deactivating — the time out from facebook

Hey there my close family and friends!

I have decided to unplug from all social networks, such as FB, yahoo email and cell phone. This experience will not only help my current relationships grow stronger but it will make one heck of a paper to write about for my school. So if you want to get a hold of me for the next 90 days (May 1st) You can call my home number which is xxx-xxx-xxxx, stop by my house or send me a letter (which I would love!, even if it is just to tell me how crazy I am)

I love all of you and I hope I hear from most, if not all of you in these next 90 days!

Love you!

 

when i saw the above message in my facebook message box i was taken aback.

no facebook? no cell phone? no twitter? argh!!!!!!!!!

deactivating a facebook account means that you effectively disappear from facebook.  but you can reactivate the account at any time.  maybe you just want a break.  maybe you want to focus your efforts on real relationships.  maybe you want to get some work done.  facebook will send you a manipulative message asking if you really want to deactivate your account because everybody will miss you, but hey, it’s your choice. . . .

people cannot find you on facebook and your skin and hair turns ghostly white. you don't have eyes or a nose or a mouth. and you have a cowlick. it's spooky!

 

my son and his girlfriend both deactivated their account when they broke up so that their mutual friends could not gossip on facebook about them.  two weeks later, both were back on facebook.  facebook reactivation gives you back all your information, profile pics, the messages, the status updates unchanged.  deleting an account is a little more dire–then you disappear and if you decide you want to go back to facebook, you have to start all over.  facebook claims it retains all account information for fourteen days, kind of a cooling off period in case you reconsider.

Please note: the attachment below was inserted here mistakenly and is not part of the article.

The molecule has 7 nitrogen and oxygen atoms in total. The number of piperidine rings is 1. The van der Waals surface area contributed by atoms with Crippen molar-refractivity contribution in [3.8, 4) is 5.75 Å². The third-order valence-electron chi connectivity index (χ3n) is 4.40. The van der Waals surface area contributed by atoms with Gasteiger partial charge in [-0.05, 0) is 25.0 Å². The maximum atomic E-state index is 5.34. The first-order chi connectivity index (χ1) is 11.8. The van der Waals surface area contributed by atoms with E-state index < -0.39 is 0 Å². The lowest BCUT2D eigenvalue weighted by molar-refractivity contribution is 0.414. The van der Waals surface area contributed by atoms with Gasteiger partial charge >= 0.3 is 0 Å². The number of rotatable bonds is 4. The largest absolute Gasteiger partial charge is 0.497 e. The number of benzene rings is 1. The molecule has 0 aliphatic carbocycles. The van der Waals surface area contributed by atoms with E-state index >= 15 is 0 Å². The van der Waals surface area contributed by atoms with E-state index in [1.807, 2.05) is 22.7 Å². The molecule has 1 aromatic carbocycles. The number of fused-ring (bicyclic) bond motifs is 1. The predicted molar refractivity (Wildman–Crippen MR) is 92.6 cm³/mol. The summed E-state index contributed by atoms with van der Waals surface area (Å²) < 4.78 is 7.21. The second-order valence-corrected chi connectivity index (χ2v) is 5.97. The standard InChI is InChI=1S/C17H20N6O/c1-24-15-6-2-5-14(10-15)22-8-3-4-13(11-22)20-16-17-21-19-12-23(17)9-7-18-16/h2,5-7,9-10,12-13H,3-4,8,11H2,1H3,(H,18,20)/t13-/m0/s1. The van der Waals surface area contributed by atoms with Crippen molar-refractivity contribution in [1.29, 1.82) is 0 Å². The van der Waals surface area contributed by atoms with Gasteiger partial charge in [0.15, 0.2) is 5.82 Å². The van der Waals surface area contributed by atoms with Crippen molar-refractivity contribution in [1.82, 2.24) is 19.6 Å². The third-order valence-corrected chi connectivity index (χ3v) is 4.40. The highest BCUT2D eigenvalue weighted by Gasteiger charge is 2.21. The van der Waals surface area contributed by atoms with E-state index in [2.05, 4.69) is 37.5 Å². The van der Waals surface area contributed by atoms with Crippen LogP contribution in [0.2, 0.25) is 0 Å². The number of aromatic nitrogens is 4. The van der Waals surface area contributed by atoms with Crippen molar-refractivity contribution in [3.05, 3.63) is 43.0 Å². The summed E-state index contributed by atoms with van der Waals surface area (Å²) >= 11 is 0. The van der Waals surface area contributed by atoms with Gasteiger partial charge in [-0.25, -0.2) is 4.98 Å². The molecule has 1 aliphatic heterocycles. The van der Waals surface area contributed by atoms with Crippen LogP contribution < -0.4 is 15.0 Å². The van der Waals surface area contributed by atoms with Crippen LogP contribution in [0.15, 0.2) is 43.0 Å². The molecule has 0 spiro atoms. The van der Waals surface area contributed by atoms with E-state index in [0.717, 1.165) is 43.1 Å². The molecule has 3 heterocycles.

i’m going to be very interested in what happens to my friend and whether she returns to facebook before may one.  there has been considerable dissatisfaction with facebook’s changing privacy standards and format, but facebook’s growth in terms of users suggests that any trend towards deletion of accounts isn’t happening.  which makes me wonder. . .

 

 

 


3 responses to “deactivating — the time out from facebook

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